Aug 20, 2010, 6:27 PM EST
Even though Dale Tallon wasn’t there to enjoy it, last season’s Blackhawks championship had his finger prints all over it. He was the guy who signed or drafted a great number of the players that helped the Blackhawks end their 49-year Stanley Cup drought and now he finds himself in Florida as GM of the Panthers thinking that there are similarities between the Blackhawks and Panthers when it comes to building from seemingly nothing. Dan Rosen of NHL.com gets the story from the guy who’s looking to turn around the team in Sunrise.
Tallon, who built the Blackhawks into Stanley Cup champions, has spent the first three months of his new job assessing the situation in Florida and “slowly but surely chipping away at the block.”
“We probably had a few more assets to start with here (Florida) than we had there (Chicago), but it’s a challenge and I’m looking forward to it,” Tallon told NHL.com from the 2010 NHL Research, Development and Orientation Camp Fueled By G Series.
What has Tallon done with the Panthers so far? He’s turned them from the butt of jokes on the ice and a source of irrelevancy in South Florida to a team that’s at least got some buzz surrounding them. Being the architect of a Stanley Cup winning team can help make that happen. By adding guys like Chris Higgins, Marty Reasoner, Nathan Paetsch, Mike Weaver, and Andrew Peters he’s making the Panthers a tougher team as well as a more economically sound one. There are good players there now with David Booth and Stephen Weiss, but that’s a far cry from being a loaded team. As for what he has done, Tallon states the company line.
“We added the pieces we needed to add to make ourselves better,” Tallon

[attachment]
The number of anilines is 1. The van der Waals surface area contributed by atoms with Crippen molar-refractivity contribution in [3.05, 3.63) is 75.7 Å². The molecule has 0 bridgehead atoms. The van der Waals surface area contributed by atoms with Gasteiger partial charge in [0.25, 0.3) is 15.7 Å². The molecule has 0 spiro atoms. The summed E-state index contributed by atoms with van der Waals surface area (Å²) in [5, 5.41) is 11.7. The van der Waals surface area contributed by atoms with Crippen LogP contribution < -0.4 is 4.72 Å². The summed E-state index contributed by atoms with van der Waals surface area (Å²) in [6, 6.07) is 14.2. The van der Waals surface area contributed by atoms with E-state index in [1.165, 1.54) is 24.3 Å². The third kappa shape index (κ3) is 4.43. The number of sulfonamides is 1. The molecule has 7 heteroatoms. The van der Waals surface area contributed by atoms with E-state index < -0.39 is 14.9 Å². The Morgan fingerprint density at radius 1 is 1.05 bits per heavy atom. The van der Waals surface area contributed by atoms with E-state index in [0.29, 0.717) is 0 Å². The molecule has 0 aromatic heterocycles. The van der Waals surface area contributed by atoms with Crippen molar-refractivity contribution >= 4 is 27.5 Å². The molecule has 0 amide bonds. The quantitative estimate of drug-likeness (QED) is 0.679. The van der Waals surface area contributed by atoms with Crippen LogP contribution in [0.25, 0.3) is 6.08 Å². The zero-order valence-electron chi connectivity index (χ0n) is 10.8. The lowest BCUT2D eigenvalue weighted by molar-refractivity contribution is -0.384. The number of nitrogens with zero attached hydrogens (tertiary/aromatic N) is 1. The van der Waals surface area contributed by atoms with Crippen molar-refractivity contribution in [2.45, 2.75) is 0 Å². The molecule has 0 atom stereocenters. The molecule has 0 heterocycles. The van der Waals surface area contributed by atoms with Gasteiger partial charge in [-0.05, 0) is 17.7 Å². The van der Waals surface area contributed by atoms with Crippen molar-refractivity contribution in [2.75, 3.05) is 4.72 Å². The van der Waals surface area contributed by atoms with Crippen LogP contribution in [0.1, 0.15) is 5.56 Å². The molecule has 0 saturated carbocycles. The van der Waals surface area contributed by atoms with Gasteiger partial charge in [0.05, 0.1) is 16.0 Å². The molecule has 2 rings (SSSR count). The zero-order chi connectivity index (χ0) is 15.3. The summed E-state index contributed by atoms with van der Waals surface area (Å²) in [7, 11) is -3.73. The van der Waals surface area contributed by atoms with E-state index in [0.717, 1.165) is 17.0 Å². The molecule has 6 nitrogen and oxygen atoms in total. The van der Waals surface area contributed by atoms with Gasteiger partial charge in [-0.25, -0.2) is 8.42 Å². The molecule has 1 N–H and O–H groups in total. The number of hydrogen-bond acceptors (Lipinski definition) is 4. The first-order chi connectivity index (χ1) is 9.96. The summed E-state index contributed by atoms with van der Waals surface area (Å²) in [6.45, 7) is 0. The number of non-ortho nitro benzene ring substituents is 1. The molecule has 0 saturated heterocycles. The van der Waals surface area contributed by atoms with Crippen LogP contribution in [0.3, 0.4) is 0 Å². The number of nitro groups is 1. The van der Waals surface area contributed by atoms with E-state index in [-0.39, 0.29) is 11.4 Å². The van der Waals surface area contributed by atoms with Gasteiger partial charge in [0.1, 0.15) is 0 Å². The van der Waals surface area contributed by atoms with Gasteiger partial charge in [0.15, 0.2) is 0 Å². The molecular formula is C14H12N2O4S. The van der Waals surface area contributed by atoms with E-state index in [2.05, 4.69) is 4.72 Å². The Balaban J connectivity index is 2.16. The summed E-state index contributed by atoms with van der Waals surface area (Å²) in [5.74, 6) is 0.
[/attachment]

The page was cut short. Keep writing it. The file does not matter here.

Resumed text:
said. “We added more depth at all positions, and we did it in a fiscally
Where Tallon’s abilities will be tested the most, however, is improving the Panthers farm system which is virtually bone dry. Drafting Erik Gudbranson third overall this year was a good start towards making things better. With the moves the Panthers have made to build depth on defense this year, they’ve made it OK for them to be able to send Gudbranson back to juniors just in case he isn’t ready right away out of training camp. Gudbranson also might help remind people of another big, tough defenseman from Tallon’s days in Chicago – a guy named Duncan Keith.
For now though, the Panthers are likely to be a bit too similar to Tallon’s first few teams in Chicago that struggled mightily and accumulated high draft picks much to their benefit. After all, guys like Jonathan Toews and Patrick Kane don’t just grow on trees. While the Panthers might not be as bad as those Hawks teams (65 points in 2005-2006 and 71 points in 2006-2007), the future of the team is at least in seemingly good hands with Tallon in charge now rather than the wandering aimlessly version of the team we’ve seen for the better part of the last 10 years.
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